NOAA’s latest research ship has close ties to San Diego
Will Bowen | Downtown News
There is a new ship in the harbor. Its name is the Reuben Lasker. It’s 208 feet long, 49 feet wide, and painted all white with some black trim. The Lasker supports a crew of 24 plus 15 research scientists, has a range of 12, 000 miles, and can stay at sea for up to 40 days at a time, cruising at speeds of 12-14 knots.
The Lasker is the latest survey ship in National Oceanographic and Atmospheric Agency’s (NOAA) fleet of 19 vessels. It was built by Marinette Marine Corporation in Wisconsin, on the shores of the Great Lakes, for a cost of $75 million, the funds of which came from President Obama’s American Recovery and Reinvestment Act — legislation meant to stimulate the economy.
In this critical period of climate change, rising oceans, and global warming, The Lasker — named for the late Scripps Institute of Oceanography professor Reuben Lasker (1929–1988) — has the important task of collecting scientific information about the ocean environment and the species in it, so that we can make the best decisions about how to manage our ocean resources and make them last.
The Lasker is a state-of-the-art research ship that makes use of sound as a data collection device. Just as we can use sonar to map the bottom contour of the ocean floor, we now also use acoustics to collect information on types and biomass of schools of fish, using their particular “sound signatures.”
It has a specially designed hull and propeller, shock absorbers on its engines, and insulated hatches, giving it a very low sound signature that will not contaminate the acoustic data being collected.
The Lasker replaces the David Starr Jordan which NOAA used for 50 years as a research vessel. The Jordan was sold five years ago and during the interim, NOAA has been without a survey vessel of its own. Before the Jordan, NOAA used a converted sailing schooner, The Black Douglas, to conduct its ocean going research.
Lt. Claire Surrey-Marsden is the Operations Officer of the vessel and third in command. She was educated at Florida Tech where she earned a bachelor’s in marine biology and is one of very few female ocean-going officers with NOAA.
After working for a time with the Fish and Wildlife Service, she joined the NOAA uniformed service, which along with the U.S. Department of Public Health, are the only two unarmed unformed services in the land.
Surrey-Marsden is currently helping gear the Lasker up for its first project, which will be an acoustic and observational survey of whales, dolphins, and marine mammals — such as sea lions — all along the West Coast from California to Washington State.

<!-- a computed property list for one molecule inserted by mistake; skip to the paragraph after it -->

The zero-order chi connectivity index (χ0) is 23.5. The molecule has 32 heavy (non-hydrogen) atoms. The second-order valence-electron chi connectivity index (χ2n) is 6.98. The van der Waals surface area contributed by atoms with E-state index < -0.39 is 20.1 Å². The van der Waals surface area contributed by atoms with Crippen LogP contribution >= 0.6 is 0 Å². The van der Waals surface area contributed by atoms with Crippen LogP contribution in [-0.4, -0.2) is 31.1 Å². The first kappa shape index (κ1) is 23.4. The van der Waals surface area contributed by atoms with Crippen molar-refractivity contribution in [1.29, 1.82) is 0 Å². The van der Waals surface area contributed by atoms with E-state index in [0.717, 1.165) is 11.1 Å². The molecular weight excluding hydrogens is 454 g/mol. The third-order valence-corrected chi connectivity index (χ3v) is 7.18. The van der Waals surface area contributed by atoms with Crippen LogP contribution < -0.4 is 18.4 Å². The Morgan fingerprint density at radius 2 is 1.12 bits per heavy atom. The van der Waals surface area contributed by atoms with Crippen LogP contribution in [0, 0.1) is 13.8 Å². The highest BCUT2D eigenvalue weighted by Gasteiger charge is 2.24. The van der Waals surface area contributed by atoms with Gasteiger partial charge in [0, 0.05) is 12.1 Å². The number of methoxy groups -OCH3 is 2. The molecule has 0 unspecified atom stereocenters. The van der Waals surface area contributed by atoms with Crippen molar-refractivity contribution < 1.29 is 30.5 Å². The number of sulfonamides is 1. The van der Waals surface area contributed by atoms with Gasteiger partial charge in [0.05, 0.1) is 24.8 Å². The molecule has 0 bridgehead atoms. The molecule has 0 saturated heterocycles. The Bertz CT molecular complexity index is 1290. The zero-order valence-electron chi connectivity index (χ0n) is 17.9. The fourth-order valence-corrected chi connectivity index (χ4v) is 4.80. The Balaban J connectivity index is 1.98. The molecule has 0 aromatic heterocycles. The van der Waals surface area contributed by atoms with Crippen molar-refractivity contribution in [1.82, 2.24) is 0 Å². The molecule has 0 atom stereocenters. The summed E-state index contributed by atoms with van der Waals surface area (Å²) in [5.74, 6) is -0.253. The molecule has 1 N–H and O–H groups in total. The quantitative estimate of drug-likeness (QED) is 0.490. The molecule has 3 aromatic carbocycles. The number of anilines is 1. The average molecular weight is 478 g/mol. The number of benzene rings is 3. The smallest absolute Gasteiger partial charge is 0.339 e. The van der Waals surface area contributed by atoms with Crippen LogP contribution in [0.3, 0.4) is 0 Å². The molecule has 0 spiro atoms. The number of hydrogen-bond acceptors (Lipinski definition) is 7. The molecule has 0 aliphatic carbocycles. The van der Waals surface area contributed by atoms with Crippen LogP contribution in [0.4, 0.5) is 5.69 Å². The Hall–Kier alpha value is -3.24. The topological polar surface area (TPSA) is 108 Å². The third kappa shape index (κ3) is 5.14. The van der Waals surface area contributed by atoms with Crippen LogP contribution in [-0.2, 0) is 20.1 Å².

“Whales, dolphins, and marine mammals are an important asset to tourism,” says Surrey-Marsden, “NOAA is charged with the task of being a steward to the oceans so that we must keep tabs on these and all other species.”
Roger Hewitt, Ph.D is the assistant director of the NOAA Science Center in La Jolla. He has worked for NOAA for 45 years, the first 20 as a uniformed officer on NOAA research ships, and he helped design much of the scientific instrumentation on the Lasker.
“The Lasker works closely with our ground-based lab in La Jolla,” Hewitt said. “It is our eyes and ears on the water.”
Hewitt was educated at Santa Clara University where he earned a degree in civil engineering. He first went to work for NOAA making maps but decided he needed to know more about marine biology so he enrolled at Scripps Institute of Oceanography (SIO) in the 1970s, where he earned his doctorate as a student of Reuben Lasker.
“It’s not easy to have a ship named after you,” Hewitt said. “Reuben Lasker meant a lot to Scripps and fisheries science in general. He inspired a whole generation of students and was very generous with his time and his ideas. He was the father of the science of studying the factors that lead juvenile marine species to become adults — referred to as ‘recruitment to adulthood.’”
Recognizing that if people get too passionate about something a bias can form, Hewitt said it’s important to remain neutral.
“A scientist should strive to collect as much information as he can as fast as he can. And then he can say — ‘This is what the science is telling us.’”
Hewitt said we need to have a greater understanding of the role man’s activities have in the impact of long-term environmental fluctuations on the species of the ocean.
“You know we have had a ‘Green Revolution’ on the land. Perhaps it is time for a ‘Blue Revolution,’ where we recognize how important the oceans are in feeding the planet.”
If you would like to view the Lasker, a good vantage point can be had from walking out on the public pier connected to Cesar Chavez Park, which is just north of the Coronado Bay Bridge.
Additional information, including the ability to track the Lasker’s precise location can be found on the NOAA.gov website.